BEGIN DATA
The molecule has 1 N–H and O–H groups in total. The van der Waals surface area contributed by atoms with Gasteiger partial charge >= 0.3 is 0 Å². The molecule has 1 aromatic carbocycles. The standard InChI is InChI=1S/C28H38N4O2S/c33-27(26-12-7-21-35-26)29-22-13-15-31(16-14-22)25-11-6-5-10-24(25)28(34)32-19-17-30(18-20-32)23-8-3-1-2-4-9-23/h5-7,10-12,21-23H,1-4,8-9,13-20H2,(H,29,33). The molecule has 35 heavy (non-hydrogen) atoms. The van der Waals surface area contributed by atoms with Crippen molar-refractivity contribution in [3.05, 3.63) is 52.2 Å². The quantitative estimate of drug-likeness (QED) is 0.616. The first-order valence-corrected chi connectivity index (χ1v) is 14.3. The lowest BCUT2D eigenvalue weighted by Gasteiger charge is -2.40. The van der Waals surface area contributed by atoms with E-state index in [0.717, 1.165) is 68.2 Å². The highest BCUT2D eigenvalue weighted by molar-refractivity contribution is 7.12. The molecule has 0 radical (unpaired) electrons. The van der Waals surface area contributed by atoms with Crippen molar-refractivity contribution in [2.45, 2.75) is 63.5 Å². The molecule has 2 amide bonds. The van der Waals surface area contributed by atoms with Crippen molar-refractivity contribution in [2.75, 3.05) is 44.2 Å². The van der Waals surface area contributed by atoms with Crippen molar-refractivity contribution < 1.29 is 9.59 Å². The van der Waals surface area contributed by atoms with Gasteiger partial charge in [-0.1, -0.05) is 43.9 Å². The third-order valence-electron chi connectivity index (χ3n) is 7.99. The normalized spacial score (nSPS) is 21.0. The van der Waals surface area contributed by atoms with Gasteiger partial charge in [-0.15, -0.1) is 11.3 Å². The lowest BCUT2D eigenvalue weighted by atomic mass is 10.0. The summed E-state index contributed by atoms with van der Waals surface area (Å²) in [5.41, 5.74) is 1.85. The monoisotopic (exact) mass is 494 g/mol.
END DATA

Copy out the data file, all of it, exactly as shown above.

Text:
The molecule has 1 N–H and O–H groups in total. The van der Waals surface area contributed by atoms with Gasteiger partial charge >= 0.3 is 0 Å². The molecule has 1 aromatic carbocycles. The standard InChI is InChI=1S/C28H38N4O2S/c33-27(26-12-7-21-35-26)29-22-13-15-31(16-14-22)25-11-6-5-10-24(25)28(34)32-19-17-30(18-20-32)23-8-3-1-2-4-9-23/h5-7,10-12,21-23H,1-4,8-9,13-20H2,(H,29,33). The molecule has 35 heavy (non-hydrogen) atoms. The van der Waals surface area contributed by atoms with Crippen molar-refractivity contribution in [3.05, 3.63) is 52.2 Å². The quantitative estimate of drug-likeness (QED) is 0.616. The first-order valence-corrected chi connectivity index (χ1v) is 14.3. The lowest BCUT2D eigenvalue weighted by Gasteiger charge is -2.40. The van der Waals surface area contributed by atoms with E-state index in [0.717, 1.165) is 68.2 Å². The highest BCUT2D eigenvalue weighted by molar-refractivity contribution is 7.12. The molecule has 0 radical (unpaired) electrons. The van der Waals surface area contributed by atoms with Crippen molar-refractivity contribution in [2.45, 2.75) is 63.5 Å². The molecule has 2 amide bonds. The van der Waals surface area contributed by atoms with Crippen molar-refractivity contribution in [2.75, 3.05) is 44.2 Å². The van der Waals surface area contributed by atoms with Crippen molar-refractivity contribution < 1.29 is 9.59 Å². The van der Waals surface area contributed by atoms with Gasteiger partial charge in [-0.1, -0.05) is 43.9 Å². The third-order valence-electron chi connectivity index (χ3n) is 7.99. The normalized spacial score (nSPS) is 21.0. The van der Waals surface area contributed by atoms with Gasteiger partial charge in [-0.15, -0.1) is 11.3 Å². The lowest BCUT2D eigenvalue weighted by atomic mass is 10.0. The summed E-state index contributed by atoms with van der Waals surface area (Å²) in [5.41, 5.74) is 1.85. The monoisotopic (exact) mass is 494 g/mol.